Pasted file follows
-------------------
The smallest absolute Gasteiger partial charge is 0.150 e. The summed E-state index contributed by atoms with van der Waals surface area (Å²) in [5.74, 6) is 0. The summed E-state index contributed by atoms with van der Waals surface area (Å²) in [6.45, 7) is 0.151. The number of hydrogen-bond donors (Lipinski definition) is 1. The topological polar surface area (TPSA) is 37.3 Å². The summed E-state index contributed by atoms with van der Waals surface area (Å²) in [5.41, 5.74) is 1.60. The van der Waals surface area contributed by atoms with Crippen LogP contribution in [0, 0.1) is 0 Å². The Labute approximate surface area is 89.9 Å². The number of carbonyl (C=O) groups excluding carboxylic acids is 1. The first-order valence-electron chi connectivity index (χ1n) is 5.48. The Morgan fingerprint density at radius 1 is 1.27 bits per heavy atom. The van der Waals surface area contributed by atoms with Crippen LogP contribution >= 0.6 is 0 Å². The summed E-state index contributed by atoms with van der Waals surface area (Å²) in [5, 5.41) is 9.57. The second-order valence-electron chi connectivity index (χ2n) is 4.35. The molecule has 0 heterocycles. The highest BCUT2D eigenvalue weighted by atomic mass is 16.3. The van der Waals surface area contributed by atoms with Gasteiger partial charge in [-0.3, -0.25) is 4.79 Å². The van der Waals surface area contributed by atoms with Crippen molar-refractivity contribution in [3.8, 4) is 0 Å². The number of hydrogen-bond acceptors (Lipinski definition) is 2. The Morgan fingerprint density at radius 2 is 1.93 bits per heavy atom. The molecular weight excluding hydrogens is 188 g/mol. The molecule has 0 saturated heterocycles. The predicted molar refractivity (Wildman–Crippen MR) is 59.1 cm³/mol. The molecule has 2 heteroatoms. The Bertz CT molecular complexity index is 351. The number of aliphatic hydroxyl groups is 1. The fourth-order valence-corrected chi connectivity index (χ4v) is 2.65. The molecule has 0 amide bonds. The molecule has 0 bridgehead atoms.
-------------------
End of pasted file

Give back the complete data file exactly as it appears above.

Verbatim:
The smallest absolute Gasteiger partial charge is 0.150 e. The summed E-state index contributed by atoms with van der Waals surface area (Å²) in [5.74, 6) is 0. The summed E-state index contributed by atoms with van der Waals surface area (Å²) in [6.45, 7) is 0.151. The number of hydrogen-bond donors (Lipinski definition) is 1. The topological polar surface area (TPSA) is 37.3 Å². The summed E-state index contributed by atoms with van der Waals surface area (Å²) in [5.41, 5.74) is 1.60. The van der Waals surface area contributed by atoms with Crippen LogP contribution in [0, 0.1) is 0 Å². The Labute approximate surface area is 89.9 Å². The number of carbonyl (C=O) groups excluding carboxylic acids is 1. The first-order valence-electron chi connectivity index (χ1n) is 5.48. The Morgan fingerprint density at radius 1 is 1.27 bits per heavy atom. The van der Waals surface area contributed by atoms with Crippen LogP contribution >= 0.6 is 0 Å². The summed E-state index contributed by atoms with van der Waals surface area (Å²) in [5, 5.41) is 9.57. The second-order valence-electron chi connectivity index (χ2n) is 4.35. The molecule has 0 heterocycles. The highest BCUT2D eigenvalue weighted by atomic mass is 16.3. The van der Waals surface area contributed by atoms with Gasteiger partial charge in [-0.3, -0.25) is 4.79 Å². The van der Waals surface area contributed by atoms with Crippen molar-refractivity contribution in [3.8, 4) is 0 Å². The number of hydrogen-bond acceptors (Lipinski definition) is 2. The Morgan fingerprint density at radius 2 is 1.93 bits per heavy atom. The molecular weight excluding hydrogens is 188 g/mol. The molecule has 0 saturated heterocycles. The predicted molar refractivity (Wildman–Crippen MR) is 59.1 cm³/mol. The molecule has 2 heteroatoms. The Bertz CT molecular complexity index is 351. The number of aliphatic hydroxyl groups is 1. The fourth-order valence-corrected chi connectivity index (χ4v) is 2.65. The molecule has 0 amide bonds. The molecule has 0 bridgehead atoms.